Yet, why is he regarded as a tyrant by some and a hero by others? Why is it that while Emperor Asoka, who is also known to have committed the same kind of brutality during his invasion of ‘Kalinga’, as Tipu is accused of, celebrated as “the great” (the emperor’s insignia is the centerpiece adorning the National flag) and Tipu a persecutor? Is it because, among other things, some of his administrative reforms, like renaming of townships with Hindu names to those in Farsi, and re-calibrating existing weights and measures to suit historical Islamic concepts, bore religious preferences? In fact, the culprits here are, partly Tipu’s colonial enemies and partly the mind-set of a predominant section of the population. While all the other native rulers accepted the Company’s call for placing a political agent in their courts without much hesitation, both the father and the son refused to give in to such clandestine maneuvers by the latter. This was perhaps the final strand they were looking for to eliminate Tipu, who had by now become a thorn in their trading path, they could no longer afford to ignore. In 1798 with the arrival of a new spiteful governor general in Calcutta, in the form of the earl of Mornington, the heat was turned on Tipu. With the Marathas and the Nizam already against him, Tipu comes across as a braveheart who lead the fourth Mysore war from the front and gallantly embraced death in the battle field. However, some quarters in Britain, who had considered Tipu as a maverick and perhaps even a bohemian, doubted the legitimacy of Mornington’s actions. In response, the governor general and his cohorts justified their attack on Mysore by portraying both the father and the son as belligerents and oppressors of their subjects. That’s how the myth of Tipu, as we know it, was created. Over the next two centuries, as the slogans of patriotism and self-rule dug deep into nationalist sentiments, Tipu became the first Muslim martyr. Apparently, the character of the myth was defined by the need of the hour to suit the interests of those who created it. The irony is that only a few were gullible then, but more are now, without ever realizing it.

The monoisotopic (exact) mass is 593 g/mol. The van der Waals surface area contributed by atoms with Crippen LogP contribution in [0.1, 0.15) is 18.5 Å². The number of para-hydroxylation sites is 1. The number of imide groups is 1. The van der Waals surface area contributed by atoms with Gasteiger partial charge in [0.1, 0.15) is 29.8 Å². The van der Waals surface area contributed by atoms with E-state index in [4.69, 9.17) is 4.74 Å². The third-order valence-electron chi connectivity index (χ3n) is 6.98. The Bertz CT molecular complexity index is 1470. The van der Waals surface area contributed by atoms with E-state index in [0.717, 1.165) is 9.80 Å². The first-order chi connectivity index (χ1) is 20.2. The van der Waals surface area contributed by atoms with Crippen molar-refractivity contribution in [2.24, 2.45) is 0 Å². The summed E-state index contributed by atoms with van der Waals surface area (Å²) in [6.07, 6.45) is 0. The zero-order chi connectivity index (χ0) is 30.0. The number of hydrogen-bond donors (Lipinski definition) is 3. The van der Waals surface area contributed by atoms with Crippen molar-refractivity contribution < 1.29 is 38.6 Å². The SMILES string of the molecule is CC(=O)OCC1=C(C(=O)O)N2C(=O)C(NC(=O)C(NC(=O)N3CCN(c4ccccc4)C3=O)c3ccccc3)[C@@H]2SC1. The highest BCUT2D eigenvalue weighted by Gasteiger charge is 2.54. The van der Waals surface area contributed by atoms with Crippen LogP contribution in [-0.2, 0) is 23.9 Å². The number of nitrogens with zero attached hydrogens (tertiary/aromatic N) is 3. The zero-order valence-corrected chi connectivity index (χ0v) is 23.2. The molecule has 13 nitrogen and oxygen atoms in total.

IT WAS was sometime during the mid-2000s. The ballroom in the Taj Mahal Palace hotel in Mumbai was packed to its capacity with renowned cardiologists, most of who had travelled across the globe to participate in the international medical conference on ‘non-invasive cardiac management’. President Dr. Avul Pakir Jainulabdeen Abdul Kalam was to inaugurate the proceedings.
Abruptly it was announced that the President had a fall and broke his arm. However, the President did not wish to pull out from his commitment entirely, and would address the audience from the Presidential Mansion through video conferencing. For most people in the audience, doctors as well as journalists, it was a huge disappointment. Meanwhile, two large television screens were set up on either side of the podium. At the designated hour Dr. Kalam promptly walked into camera focus. With one hand in a sling, he appeared perfectly composed; with the other he waved to the audience. He then apologized to the gathering for not being able to join them in person as he too had wanted to. He said life is what happens to you while you are busy making other plans. Before the audience could realize what exactly had he meant by that statement, pointing toward someone sitting in the journalists’ bloc he said, “Sir you don’t have to take notes, the transcript of my speech will be uploaded in the President’s web site in an hour from now.” What followed actually baffled many in the audience, especially those who had come to participate in the conference from abroad. Dr. Kalam spoke with the assistance of presentation slides on how nanotechnology could be used in the management of heart ailments!